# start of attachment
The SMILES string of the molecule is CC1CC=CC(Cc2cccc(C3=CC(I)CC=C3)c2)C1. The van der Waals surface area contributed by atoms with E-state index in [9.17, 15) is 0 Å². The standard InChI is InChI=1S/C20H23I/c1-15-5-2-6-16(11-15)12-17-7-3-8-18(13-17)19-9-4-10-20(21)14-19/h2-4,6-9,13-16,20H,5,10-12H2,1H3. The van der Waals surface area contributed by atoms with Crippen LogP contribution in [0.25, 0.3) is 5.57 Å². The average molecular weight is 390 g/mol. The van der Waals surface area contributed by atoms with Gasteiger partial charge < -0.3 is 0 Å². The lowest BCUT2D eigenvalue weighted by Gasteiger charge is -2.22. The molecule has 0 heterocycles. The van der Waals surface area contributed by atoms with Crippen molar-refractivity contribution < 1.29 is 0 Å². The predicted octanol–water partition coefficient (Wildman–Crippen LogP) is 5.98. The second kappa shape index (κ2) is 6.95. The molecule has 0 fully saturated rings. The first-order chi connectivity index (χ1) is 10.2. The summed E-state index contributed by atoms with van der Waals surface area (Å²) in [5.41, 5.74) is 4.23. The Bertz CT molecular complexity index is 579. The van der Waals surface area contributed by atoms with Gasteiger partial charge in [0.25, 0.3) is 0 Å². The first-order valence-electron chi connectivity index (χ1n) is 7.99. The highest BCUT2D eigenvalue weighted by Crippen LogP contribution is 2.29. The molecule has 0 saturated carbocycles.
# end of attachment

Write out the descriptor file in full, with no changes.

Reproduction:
The SMILES string of the molecule is CC1CC=CC(Cc2cccc(C3=CC(I)CC=C3)c2)C1. The van der Waals surface area contributed by atoms with E-state index in [9.17, 15) is 0 Å². The standard InChI is InChI=1S/C20H23I/c1-15-5-2-6-16(11-15)12-17-7-3-8-18(13-17)19-9-4-10-20(21)14-19/h2-4,6-9,13-16,20H,5,10-12H2,1H3. The van der Waals surface area contributed by atoms with Crippen LogP contribution in [0.25, 0.3) is 5.57 Å². The average molecular weight is 390 g/mol. The van der Waals surface area contributed by atoms with Gasteiger partial charge < -0.3 is 0 Å². The lowest BCUT2D eigenvalue weighted by Gasteiger charge is -2.22. The molecule has 0 heterocycles. The van der Waals surface area contributed by atoms with Crippen molar-refractivity contribution < 1.29 is 0 Å². The predicted octanol–water partition coefficient (Wildman–Crippen LogP) is 5.98. The second kappa shape index (κ2) is 6.95. The molecule has 0 fully saturated rings. The first-order chi connectivity index (χ1) is 10.2. The summed E-state index contributed by atoms with van der Waals surface area (Å²) in [5.41, 5.74) is 4.23. The Bertz CT molecular complexity index is 579. The van der Waals surface area contributed by atoms with Gasteiger partial charge in [0.25, 0.3) is 0 Å². The first-order valence-electron chi connectivity index (χ1n) is 7.99. The highest BCUT2D eigenvalue weighted by Crippen LogP contribution is 2.29. The molecule has 0 saturated carbocycles.